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Democracy works well, with some drawbacks, as a governing strategy. In most task-oriented groups, however, the most successful groups will have a clear leader, perhaps a leader who is closer to a benign dictator than a consensus seeker.
With a leader who has the position because he or she is knowledgeable and skilled--and not necessarily the most senior person present--the next most useful step is for the leader to convince the group that success or failure will be attributable to the group, not an individual. This may seem like a given, but it is a very important concept for the group to believe, not just hear. The leader may use the tired, but useful, analogy of cogs in a wheel--the group is the wheel, the individuals are the cogs--if one or two cogs break, the wheel stops. Groups who succeed internalize the concept that functions, not names or titles, make groups work.
Most individuals within groups function most effectively when given specific responsibilities. For example, the group's leader may set out the overall goals of the group very precisely--a group must understand exactly what it is required to accomplish in very specific terms. Another member should be given the task of keeping the group focused on the overall goal so that individual do not waste time on tangential efforts. The group's leader should be the person who monitors the activities of the group to insure that individual activities or discussions are directly related to the group's overall goal. Another member, never the leader, should be given the task of becoming spokesperson for the group, which requires that person to integrate the individual efforts of the group's members. The most detail-oriented person should be given the task of setting a schedule for goals to be met and monitoring the tasks as the group works. Every member must clearly understand his or her role in the overall effort and that effort should be within that person's skill set.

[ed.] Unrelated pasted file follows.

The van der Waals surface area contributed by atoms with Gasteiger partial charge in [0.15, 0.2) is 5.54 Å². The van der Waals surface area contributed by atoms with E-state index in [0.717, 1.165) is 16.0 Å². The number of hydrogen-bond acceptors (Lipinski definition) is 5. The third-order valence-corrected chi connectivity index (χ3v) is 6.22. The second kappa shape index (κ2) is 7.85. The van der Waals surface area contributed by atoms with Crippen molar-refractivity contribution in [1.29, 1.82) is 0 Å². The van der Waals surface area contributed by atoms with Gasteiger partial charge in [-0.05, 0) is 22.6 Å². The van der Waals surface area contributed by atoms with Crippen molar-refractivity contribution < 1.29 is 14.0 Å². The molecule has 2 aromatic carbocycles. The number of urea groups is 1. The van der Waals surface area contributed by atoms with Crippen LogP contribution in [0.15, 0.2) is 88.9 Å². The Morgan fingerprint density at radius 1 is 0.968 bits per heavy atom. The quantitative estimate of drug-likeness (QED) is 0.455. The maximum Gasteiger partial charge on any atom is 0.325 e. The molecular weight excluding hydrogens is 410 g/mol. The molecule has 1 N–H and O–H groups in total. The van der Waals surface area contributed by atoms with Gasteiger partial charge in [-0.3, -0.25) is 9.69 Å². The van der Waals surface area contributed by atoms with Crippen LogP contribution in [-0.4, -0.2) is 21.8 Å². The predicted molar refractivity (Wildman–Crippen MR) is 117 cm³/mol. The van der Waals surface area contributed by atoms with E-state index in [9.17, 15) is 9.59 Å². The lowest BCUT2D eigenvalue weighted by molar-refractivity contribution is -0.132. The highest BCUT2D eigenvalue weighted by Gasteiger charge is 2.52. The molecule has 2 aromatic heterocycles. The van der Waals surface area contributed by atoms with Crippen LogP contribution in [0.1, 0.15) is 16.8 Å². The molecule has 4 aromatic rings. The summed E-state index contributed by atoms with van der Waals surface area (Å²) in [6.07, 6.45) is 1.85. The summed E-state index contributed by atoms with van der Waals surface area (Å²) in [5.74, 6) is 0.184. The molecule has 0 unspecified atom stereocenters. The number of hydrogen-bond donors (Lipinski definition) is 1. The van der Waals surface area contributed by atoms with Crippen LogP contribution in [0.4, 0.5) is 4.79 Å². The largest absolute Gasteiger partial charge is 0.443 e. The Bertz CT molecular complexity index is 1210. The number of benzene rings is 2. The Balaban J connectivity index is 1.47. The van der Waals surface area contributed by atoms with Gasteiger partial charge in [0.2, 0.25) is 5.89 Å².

Because a group will almost certainly consist of individuals of varying strengths and weaknesses, the leader should attempt to pair weak and strong individuals. This may seem counter intuitive, but in most group situations, a weak individual will usually try to match a stronger person--in other words, a weak player becomes stronger by imitating a stronger player. If the leader tells the group that he or she believes the group will be successful, each member of the group will at least try to add to the ultimate success. And if there is a group member who is clearly obstructive, the leader can intervene and have a private motivational discussion with that member. If two group members appear to be consistently at odds with each other, the leader should tell them to leave the group, remind them that they are adults, and tell them to return with their dispute settled.
With group efforts, probably the most important belief for the leader to instill is that the group clearly has the capacity to succeed and that success is the expectation not because success is necessary but that success is a foregone conclusion given the make-up of the group.
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